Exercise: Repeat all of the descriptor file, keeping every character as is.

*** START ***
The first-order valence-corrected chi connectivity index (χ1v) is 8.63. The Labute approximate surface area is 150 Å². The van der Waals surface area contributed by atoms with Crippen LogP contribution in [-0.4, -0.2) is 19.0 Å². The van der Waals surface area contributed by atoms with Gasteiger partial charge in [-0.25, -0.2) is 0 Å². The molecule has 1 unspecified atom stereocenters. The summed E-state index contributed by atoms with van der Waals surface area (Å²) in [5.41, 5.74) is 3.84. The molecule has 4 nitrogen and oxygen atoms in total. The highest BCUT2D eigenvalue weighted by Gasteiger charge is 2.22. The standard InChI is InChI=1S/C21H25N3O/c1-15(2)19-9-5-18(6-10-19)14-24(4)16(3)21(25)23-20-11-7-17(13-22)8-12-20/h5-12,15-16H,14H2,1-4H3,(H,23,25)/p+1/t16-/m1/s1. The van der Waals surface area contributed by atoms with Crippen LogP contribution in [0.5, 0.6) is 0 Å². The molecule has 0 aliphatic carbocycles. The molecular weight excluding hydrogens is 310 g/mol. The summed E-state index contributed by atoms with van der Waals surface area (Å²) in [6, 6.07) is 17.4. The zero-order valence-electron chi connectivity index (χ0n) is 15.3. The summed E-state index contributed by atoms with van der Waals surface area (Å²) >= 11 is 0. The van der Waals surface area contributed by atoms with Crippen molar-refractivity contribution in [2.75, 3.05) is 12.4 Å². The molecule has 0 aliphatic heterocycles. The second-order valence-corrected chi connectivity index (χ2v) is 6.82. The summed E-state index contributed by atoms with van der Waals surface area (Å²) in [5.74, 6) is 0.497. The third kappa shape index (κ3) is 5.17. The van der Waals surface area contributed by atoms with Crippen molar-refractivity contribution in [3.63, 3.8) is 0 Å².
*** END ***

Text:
The first-order valence-corrected chi connectivity index (χ1v) is 8.63. The Labute approximate surface area is 150 Å². The van der Waals surface area contributed by atoms with Crippen LogP contribution in [-0.4, -0.2) is 19.0 Å². The van der Waals surface area contributed by atoms with Gasteiger partial charge in [-0.25, -0.2) is 0 Å². The molecule has 1 unspecified atom stereocenters. The summed E-state index contributed by atoms with van der Waals surface area (Å²) in [5.41, 5.74) is 3.84. The molecule has 4 nitrogen and oxygen atoms in total. The highest BCUT2D eigenvalue weighted by Gasteiger charge is 2.22. The standard InChI is InChI=1S/C21H25N3O/c1-15(2)19-9-5-18(6-10-19)14-24(4)16(3)21(25)23-20-11-7-17(13-22)8-12-20/h5-12,15-16H,14H2,1-4H3,(H,23,25)/p+1/t16-/m1/s1. The van der Waals surface area contributed by atoms with Crippen LogP contribution in [0.5, 0.6) is 0 Å². The molecule has 0 aliphatic carbocycles. The molecular weight excluding hydrogens is 310 g/mol. The summed E-state index contributed by atoms with van der Waals surface area (Å²) in [6, 6.07) is 17.4. The zero-order valence-electron chi connectivity index (χ0n) is 15.3. The summed E-state index contributed by atoms with van der Waals surface area (Å²) >= 11 is 0. The van der Waals surface area contributed by atoms with Crippen molar-refractivity contribution in [2.75, 3.05) is 12.4 Å². The molecule has 0 aliphatic heterocycles. The second-order valence-corrected chi connectivity index (χ2v) is 6.82. The summed E-state index contributed by atoms with van der Waals surface area (Å²) in [5.74, 6) is 0.497. The third kappa shape index (κ3) is 5.17. The van der Waals surface area contributed by atoms with Crippen molar-refractivity contribution in [3.63, 3.8) is 0 Å².